Study:Proposed City of Greenhaven would make enough money to provide services

Posted by Dan Whisenhunt February 26, 2015
The new logo for the proposed city of Greenhaven.

The new logo for the proposed city of Greenhaven.

This story has been updated. 

Organizers working to create a city of Greenhaven say a study proves the city would bring in enough tax money to provide services.

The study found Greenhaven would operate with an annual surplus of $27.2 million. It would spend $18.4 million each year, and its projected revenues would be $45.6 million.

At a meeting in November hosted by Concerned Citizens for Cityhood for South DeKalb, the group behind the Greenhaven movement, CCCSD President Kathryn Rice said the new city would take on three services to start:

– Parks and recreation

– Zoning

– Code enforcement.

The proposed city would have a population of 300,000, making it Georgia’s second-largest city. It would include everything in DeKalb south of U.S. 78 up to I-285, excluding a proposed city of Stonecrest, and everything south of Memorial Drive on the other side of 285.

State Rep. Pam Stephenson, D-Decatur, has agreed to sponsor the Greenhaven cityhood bill. While no bill has been introduced, the feasibility study is an important step that would make the introduction of a bill more likely.

“The bill should be introduced week after next,” Rice told Decaturish.

Stonecrest was also recently found to be viable.

Other potential cities under consideration are Tucker and LaVista Hills. Tucker had a study, but the economic picture changed slightly when a legislative panel split some of that proposed city’s commercial property with LaVista Hills. Tucker supporters have said they are updating the study for that city. Supporters of LaVista Hills, which combines the former cityhood movements of Briarcliff and Lakeside, also intend to complete a financial feasibility study that reflects the combined map and the new boundary with Tucker.

Greenhaven organizers provided this summary of the fiscal feasibility report …

Press Release ReportB 2-25-15

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  • Teacher Reader

    What services are they proposing to offer? If they chose the low cost services, will they be feasible if they have to do police on their own?

    • Story has been updated: At a meeting in November hosted by Concerned Citizens for Cityhood for South DeKalb, the group behind the Greenhaven movement, CCCSD President Kathryn Rice said the new city would take on three services to start: parks and recreation, zoning and code enforcement.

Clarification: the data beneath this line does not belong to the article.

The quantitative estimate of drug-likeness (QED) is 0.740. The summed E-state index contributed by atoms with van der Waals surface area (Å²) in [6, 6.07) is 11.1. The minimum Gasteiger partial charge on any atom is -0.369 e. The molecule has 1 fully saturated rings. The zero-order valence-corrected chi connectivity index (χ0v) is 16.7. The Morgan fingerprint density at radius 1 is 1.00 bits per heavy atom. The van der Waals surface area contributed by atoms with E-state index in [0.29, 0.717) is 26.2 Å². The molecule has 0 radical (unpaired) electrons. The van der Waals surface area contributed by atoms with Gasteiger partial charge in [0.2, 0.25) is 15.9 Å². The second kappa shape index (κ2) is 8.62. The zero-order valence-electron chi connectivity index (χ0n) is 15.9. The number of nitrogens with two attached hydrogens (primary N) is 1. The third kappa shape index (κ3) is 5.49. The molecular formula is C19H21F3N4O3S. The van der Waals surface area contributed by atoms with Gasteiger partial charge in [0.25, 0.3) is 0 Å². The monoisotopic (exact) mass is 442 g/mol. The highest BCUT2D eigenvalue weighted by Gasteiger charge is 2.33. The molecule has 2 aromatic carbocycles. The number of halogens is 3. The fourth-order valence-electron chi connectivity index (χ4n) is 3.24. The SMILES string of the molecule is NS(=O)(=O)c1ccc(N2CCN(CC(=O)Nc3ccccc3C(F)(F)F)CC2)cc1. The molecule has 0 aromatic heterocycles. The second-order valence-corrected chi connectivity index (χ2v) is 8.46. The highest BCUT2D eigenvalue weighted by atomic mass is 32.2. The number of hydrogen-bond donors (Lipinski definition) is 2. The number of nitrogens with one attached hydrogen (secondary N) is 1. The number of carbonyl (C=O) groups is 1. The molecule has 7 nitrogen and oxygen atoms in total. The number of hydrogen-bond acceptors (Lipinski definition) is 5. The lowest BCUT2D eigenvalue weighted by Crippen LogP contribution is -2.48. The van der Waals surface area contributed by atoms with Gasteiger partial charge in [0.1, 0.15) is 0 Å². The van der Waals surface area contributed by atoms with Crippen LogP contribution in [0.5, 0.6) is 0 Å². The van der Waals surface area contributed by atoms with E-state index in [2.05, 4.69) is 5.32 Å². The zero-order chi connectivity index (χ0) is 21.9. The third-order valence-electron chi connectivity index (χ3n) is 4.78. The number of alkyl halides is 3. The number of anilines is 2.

• whodean

    Good luck to the citizens down there, all of Dekalb should be incorporated

  • StopNow

    They are going to take $45.6 million from taxpayers to pay for zoning and code enforcement and recreation. Thats it? $45.6 million. Five new politicians get $45.6 million to play with. Maybe they should have whether the idea was just plain stupid. I think they could have paid to get the same answer – of course it is feasible – you are providing the same services just taking more taxpayer money.

    • notapunk

      Maybe they’ll cut taxes, giving that money back to taxpayers. Shouldn’t we ask before we blow up? Of course, blowing up first is much more fun. Might even say it’s cathartic.

  • commoncitizen

    If being a city allows a city government to take in 100 dollars through taxes but only provide 50 dollars of value to its citizens, something needs to change.

  • Ned

    If the Concerned Citizens of SOUTH DeKalb want to form a city, please go ahead. But please don’t push your borders so far into CENTRAL DeKalb as to include areas more logically incorporated into existing and proposed cities of Clarkston, Stone Mountain, and Tucker. “Everything in DeKalb south of US 78” goes well past SOUTH DeKalb,.

    • Russell

      I agree with you Ned. I would rather stay unincorporated. If I have to be in a city, I would choose one of those 3. I live in Cedar Park close to all of those cities. I resent this South DeKalb movement which seems to be a minority of people asking for too much. I am opposed to being in their city.

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